We seldom stop to think nowadays about the positions of festivals in the calendar. Are they arbitrary, or does a deeper wisdom play in to the many decisions made in the past on dates for festivals, whether Christian or other?
One reflection is on the date of the festival just before the New Year: the date for Christmas. As many will be aware, this has entailed decisions which have also undergone changes since the time of Jesus’ birth; relevant – and a subject for separate discussion – is that December 25th was several days after the Winter Solstice, the time when people of all cultures and religions over millenia have celebrated the ‘rebirth’ of the sun. In a way, it is an obvious place to put it. It stood in relation to the date when New Year was often celebrated earlier: at the Spring Equinox time, Easter time, or at the Annunciation on 25th March, 9 months ahead of Christmas. Purely from the experience of the seasons it also ‘makes sense’ – spring is the time when new life begins, and we celebrate the beginning of a new cycle.
But in some areas of the world, Christmas is still celebrated on another day, one which used to be more important in the early centuries of the western orthodox church: the 6th of January, or Epiphany.
Why? Though we know it more popularly as Three Kings Day, and there are many interpretations on deeper meanings behind the three kings, it is also the day of the baptism of Jesus, which was and still is by some celebrated as the birth of Christ, i.e. when the Christ descended into Jesus, in the picture of the dove descending from above at the baptism. It is thus a very spiritual and esoteric event and symbol; yet as the centuries and millenium became more and more materialistically inclined, it was too difficult of a concept for many to grasp and relate to. Except for the Eastern Orthodox church, a decision to shift the celebrated date to Christmas allowed a more experiential relationship to a new child born, coming shortly after the solstice: an outwardly visible event of the sun regaining its force. Following just after Adam and Eve Day on December 24th, the emphasis is on the innocent and pure child, before the fall as it were, before the temptation of the purely material pleasures of the physical world. Lived into, it could become a symbol for the birth of an inner child that can show us the way to our higher self…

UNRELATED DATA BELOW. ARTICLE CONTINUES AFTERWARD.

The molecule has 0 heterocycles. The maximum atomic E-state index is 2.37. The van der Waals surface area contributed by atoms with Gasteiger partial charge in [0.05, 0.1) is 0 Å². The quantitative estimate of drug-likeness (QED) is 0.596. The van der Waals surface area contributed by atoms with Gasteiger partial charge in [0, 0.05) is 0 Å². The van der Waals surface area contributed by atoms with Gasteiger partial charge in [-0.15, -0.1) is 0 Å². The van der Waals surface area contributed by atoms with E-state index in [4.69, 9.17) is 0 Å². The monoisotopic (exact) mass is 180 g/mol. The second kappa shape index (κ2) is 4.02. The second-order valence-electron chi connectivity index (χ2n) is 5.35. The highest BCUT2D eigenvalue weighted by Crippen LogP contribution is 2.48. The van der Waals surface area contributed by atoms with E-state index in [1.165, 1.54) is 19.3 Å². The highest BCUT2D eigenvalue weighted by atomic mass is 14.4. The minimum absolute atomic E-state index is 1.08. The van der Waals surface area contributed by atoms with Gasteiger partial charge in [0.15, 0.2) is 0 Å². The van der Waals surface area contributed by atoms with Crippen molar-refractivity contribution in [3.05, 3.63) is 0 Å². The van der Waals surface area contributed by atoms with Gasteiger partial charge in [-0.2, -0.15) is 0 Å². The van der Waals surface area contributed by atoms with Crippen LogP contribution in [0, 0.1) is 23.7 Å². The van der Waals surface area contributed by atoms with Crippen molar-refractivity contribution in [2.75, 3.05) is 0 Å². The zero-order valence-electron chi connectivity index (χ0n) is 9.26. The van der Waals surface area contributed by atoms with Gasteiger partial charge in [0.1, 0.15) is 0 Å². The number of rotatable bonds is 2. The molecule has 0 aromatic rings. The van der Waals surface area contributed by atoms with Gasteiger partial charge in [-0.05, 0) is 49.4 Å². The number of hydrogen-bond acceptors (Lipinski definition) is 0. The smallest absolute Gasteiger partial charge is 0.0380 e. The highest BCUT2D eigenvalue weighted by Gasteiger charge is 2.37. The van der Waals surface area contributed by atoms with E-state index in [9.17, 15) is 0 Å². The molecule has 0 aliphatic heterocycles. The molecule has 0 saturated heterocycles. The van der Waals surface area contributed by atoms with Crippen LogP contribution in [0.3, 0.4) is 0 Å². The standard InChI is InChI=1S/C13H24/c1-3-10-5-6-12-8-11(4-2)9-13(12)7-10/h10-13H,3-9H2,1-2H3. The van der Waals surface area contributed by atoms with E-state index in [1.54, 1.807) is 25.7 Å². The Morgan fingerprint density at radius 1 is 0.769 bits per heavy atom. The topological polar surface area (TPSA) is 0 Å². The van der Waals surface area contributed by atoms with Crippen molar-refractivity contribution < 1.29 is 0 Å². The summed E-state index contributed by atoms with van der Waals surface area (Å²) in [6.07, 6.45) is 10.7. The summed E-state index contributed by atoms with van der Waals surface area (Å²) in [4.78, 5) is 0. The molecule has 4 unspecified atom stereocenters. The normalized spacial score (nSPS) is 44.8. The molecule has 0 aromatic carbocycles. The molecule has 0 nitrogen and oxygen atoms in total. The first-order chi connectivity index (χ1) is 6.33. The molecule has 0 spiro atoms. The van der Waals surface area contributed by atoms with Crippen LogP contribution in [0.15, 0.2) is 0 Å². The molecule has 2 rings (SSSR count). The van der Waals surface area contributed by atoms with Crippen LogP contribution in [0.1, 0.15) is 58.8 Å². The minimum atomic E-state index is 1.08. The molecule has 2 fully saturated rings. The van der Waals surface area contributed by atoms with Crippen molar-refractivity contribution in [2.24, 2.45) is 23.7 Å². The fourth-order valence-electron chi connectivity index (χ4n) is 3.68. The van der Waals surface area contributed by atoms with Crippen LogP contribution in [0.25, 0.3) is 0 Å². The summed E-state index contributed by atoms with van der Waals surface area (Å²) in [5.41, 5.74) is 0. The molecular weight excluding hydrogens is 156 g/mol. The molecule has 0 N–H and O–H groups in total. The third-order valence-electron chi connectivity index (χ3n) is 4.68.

Thus there was created a period from the innocent Jesus child’s birth to the Christ birth: the twelve days of Christmas and the twelve Holy Nights. This period is a journey, portrayed for instance in the very old Scandinavian ‘Dream Song of Olaf Asteson’, where Olaf awakens on the 13th day after a long spiritual experience – awakens to proclaim the birth of Christ on Epiphany, the 6th January. Such ‘journeys’ can be worked on in our own inner imagination and meditations: the picture of the innocent infant child, as a small radiating flame needing nurturing, bringing hope; through a period of growth to realise a conscious birth or rebirth of spirit, where the flame can radiate and shine to all around, in our thoughts, words and deeds.
Standing approximately in the middle of these 12 days is New Year’s Eve. As with the Roman god, Janus, we look back and we look forward: a time of decision where we summon the will to move forward to a conscious spiritual rebirth. Another aspect: New Year’s day was ‘an octave’ or exactly one week away from Christmas day – as we’re all familiar with (if Christmas is on a Tuesday, we know that New Year’s day will also be).
The principle of ‘Octaves‘ began fairly early in Christian calendars as something that surrounded festival days, used more earlier, now less. This also wasn’t something arbitrary – the principle of the Octave has rhythms, again, as a basis: the rhythm of the week takes you through seven days of different experiences, each day of the week perceived in relation to another quality, governed by the planets. On the eighth day you don’t simply return home: through the experience, like the seven colours of the rainbow, you have magnified the original and arrive at a higher level. One can muse on the number relationships in music and a similar octave principle there. Truly, as Pythagoras expounded and demonstrated, number principles permeate the whole universe!
Naturally there are still many other ‘New Year’ dates around the world. Some, mainly in the East, are based on a lunar calendar: The Chinese New Year begins on the first new moon between 21 January and 20 February – the period one full month after the winter equinox. The name given to the year follows the cycle of the 12 Chinese zodiac. This year it will be on 5th February, beginning the Year of the Pig, the last of the 12 constellations.
Whatever the older tradition, we need to resist the modern materialist temptation to think of them as set arbitrarily. Many are based on seasonal, planetary and zodiacal rhythms. Relating in real ways to the earthly and cosmic rhythms surrounding us used to be very important and is something we have largely lost. But it can become more significant again for us if we renew this in a conscious way. Nurturing these and other rhythms brings an inner strength and resilience…
We wish everyone a wonderful New Year, full of inspiration and initiatives. May it bring renewed and strengthened inner spiritual commitment!